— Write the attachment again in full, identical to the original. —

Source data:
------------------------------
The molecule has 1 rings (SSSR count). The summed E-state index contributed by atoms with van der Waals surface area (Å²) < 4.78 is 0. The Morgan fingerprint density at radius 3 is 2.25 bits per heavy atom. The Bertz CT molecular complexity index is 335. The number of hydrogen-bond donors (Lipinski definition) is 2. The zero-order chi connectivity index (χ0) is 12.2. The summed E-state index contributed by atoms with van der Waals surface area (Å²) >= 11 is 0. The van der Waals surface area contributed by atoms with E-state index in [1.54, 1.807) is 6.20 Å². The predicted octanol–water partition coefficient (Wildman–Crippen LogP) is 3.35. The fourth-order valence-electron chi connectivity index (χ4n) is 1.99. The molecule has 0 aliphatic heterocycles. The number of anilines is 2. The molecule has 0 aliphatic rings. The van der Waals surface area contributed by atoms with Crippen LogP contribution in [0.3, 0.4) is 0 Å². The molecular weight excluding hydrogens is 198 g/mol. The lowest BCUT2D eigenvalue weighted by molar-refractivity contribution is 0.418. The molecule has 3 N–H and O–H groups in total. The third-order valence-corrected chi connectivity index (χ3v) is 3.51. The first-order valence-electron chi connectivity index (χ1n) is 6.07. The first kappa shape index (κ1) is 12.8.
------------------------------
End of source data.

The molecule has 1 rings (SSSR count). The summed E-state index contributed by atoms with van der Waals surface area (Å²) < 4.78 is 0. The Morgan fingerprint density at radius 3 is 2.25 bits per heavy atom. The Bertz CT molecular complexity index is 335. The number of hydrogen-bond donors (Lipinski definition) is 2. The zero-order chi connectivity index (χ0) is 12.2. The summed E-state index contributed by atoms with van der Waals surface area (Å²) >= 11 is 0. The van der Waals surface area contributed by atoms with E-state index in [1.54, 1.807) is 6.20 Å². The predicted octanol–water partition coefficient (Wildman–Crippen LogP) is 3.35. The fourth-order valence-electron chi connectivity index (χ4n) is 1.99. The molecule has 0 aliphatic heterocycles. The number of anilines is 2. The molecule has 0 aliphatic rings. The van der Waals surface area contributed by atoms with Crippen LogP contribution in [0.3, 0.4) is 0 Å². The molecular weight excluding hydrogens is 198 g/mol. The lowest BCUT2D eigenvalue weighted by molar-refractivity contribution is 0.418. The molecule has 3 N–H and O–H groups in total. The third-order valence-corrected chi connectivity index (χ3v) is 3.51. The first-order valence-electron chi connectivity index (χ1n) is 6.07. The first kappa shape index (κ1) is 12.8.